Newsletter signupOur daily newsletter contains a round-up of the stories published on our website, previews of exhibitions that are opening and more. On Fridays, we send our Editor’s picks of the top stories posted through the week.
My annual attempt at gazing into my crystal ball to predict what will happen in the coming year in the art market has been comprehensively blown up by a single event in 2017: the astonishing, record-shattering, beyond-predictable price made by Leonardo Da Vinci’s Salvator Mundi. $450 million! The 19-minute bidding battle for the 500-year-old painting, which ended with the winner jumping $30m in a single increment, swept away pretty well everything we thought we knew about the market.
The taxi to Zhang Huan’s studio in the suburbs of southwest Shanghai takes over an hour, and deposits me in front of a barred entrance, with a gatekeeper’s hut inside. As the gate slides back, a uniformed guard lets me in; I wait. Soon the studio curator and a translator arrive, and then a photographer, who records every detail of my visit, followed by Zhang Huan himself.
This is quite extraordinary "In the children's section of Abu Dhabi's new flagship Louvre Museum, a map of the southern Gulf completely omits the Qatari peninsula." A museum is supposed to be a place of education and enlightenment... @WashInstitutehttp://washin.st/2DTPLqw
Muck Rack makes it simple to find people, tweets, or articles that mention any name, keyword, company, hashtag etc. We've compiled this guide to help you make the most of your search.
Selecting a term
Start searching tweets, articles from media outlets, articles mentioned in tweets, journalists'
names, titles and bios with some suggested searches:
Companies or Topics (e.g. iPhone, Microsoft)
Phrases (e.g. "cloud computing") — use quotes to keep the terms together
Twitter handles (e.g. @username) — returns those who have mentioned or replied to
Names (e.g. "David Pogue")
Hashtags (e.g. #sxsw, #london2012)
Bio details (e.g. vegan, Olympics, father)
Muck Rack's Advanced Search allows for many boolean operators.
Find results that mention multiple specified terms, use AND or
+. For example, ensure each result contains both Elon Musk and Mark Zuckerberg by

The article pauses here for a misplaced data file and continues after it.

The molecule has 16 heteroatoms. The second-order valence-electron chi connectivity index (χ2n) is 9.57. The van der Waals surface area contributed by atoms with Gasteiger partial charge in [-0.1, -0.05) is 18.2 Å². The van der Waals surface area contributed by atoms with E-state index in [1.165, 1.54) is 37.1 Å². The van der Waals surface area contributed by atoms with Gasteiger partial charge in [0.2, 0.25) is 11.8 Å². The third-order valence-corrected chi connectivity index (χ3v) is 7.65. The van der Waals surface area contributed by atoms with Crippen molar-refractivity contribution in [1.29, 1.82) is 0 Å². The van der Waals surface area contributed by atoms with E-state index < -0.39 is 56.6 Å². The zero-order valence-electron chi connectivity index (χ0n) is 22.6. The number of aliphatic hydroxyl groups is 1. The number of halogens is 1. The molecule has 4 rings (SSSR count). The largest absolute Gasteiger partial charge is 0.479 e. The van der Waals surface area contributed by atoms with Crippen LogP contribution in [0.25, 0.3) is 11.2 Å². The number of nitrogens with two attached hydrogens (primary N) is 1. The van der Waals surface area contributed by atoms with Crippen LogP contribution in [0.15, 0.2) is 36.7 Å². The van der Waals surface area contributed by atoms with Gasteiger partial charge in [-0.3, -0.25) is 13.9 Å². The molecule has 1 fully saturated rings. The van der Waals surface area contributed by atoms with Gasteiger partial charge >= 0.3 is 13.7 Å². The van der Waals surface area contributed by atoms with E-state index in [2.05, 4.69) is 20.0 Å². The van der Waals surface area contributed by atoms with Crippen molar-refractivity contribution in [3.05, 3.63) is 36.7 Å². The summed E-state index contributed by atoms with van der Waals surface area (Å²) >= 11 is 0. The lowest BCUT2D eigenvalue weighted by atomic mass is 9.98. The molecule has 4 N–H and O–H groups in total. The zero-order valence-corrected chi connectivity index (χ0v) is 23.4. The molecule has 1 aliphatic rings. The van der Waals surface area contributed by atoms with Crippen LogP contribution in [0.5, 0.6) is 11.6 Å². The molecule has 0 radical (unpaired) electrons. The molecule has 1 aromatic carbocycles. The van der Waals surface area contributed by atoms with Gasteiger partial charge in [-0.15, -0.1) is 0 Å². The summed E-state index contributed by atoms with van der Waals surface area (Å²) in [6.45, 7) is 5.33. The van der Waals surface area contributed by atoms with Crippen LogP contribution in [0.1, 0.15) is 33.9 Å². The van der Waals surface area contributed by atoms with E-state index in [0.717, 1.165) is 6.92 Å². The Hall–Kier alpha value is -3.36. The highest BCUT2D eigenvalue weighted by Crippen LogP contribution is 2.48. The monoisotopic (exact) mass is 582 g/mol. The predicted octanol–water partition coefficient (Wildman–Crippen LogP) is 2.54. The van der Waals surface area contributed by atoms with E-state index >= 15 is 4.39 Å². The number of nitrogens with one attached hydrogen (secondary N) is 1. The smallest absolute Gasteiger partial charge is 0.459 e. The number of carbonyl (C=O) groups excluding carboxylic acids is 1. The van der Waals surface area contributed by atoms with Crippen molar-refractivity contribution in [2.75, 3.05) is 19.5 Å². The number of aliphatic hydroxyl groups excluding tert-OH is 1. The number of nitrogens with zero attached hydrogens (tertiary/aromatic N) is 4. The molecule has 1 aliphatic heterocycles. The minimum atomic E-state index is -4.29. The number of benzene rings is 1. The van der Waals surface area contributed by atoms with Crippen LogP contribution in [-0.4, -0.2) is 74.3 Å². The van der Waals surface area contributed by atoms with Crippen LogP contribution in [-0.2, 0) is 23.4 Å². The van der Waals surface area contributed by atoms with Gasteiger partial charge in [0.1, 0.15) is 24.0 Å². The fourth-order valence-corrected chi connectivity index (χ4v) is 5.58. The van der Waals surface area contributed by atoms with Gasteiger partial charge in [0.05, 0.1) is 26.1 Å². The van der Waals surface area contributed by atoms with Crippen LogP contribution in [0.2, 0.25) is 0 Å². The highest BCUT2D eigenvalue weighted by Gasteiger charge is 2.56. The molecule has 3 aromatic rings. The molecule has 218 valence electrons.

searching Musk AND Zuckerberg or Musk + Zuckerberg.
Use the operators OR or , to broaden your search when you'd like either of
multiple terms to appear in results. (This is the default behavior of our search when no operators
are used). For example, results will contain either cake or cookie by searching cake OR cookie or cake,cookie
Use NOT or - to subtract results from your search. For
example, searching Disney will yield results about the Walt Disney Company as well as Walt Disney
World Resort. To exclude mentions of Disney World, search for Disney -World or Disney
When using one of these operators with a phrase, enclose it in quotation marks. For example, you can
find results about smartphones excluding Apple's iPhone 4S by searching smartphone -"iPhone
Exact case matching or punctuation
If you're searching for a brand name or keyword that relies on specific punctuation marks or capitalization, you can
find results that match your exact query by adding matchcase: before the keyword you're searching for, like matchcase:E*TRADE .
Use parentheses to separate multiple
boolean phrases. For example, to find journalists talking about having fun in Disney World or
Disneyland, search for ("disney world" OR disneyland) AND fun.
An asterisk can be used to search for any variation of a root word truncated by the asterisk. For example, searching for admin* will return results for administrator, administration, administer, administered, etc.
A near operator is an AND operator where you can control the distance between the words. You can vary the distance the near operation uses by adding a forward slash and number (between 0-99) such as strawberries NEAR/10 "whipped cream", which means the strawberries must exist within 10 words of "whipped cream".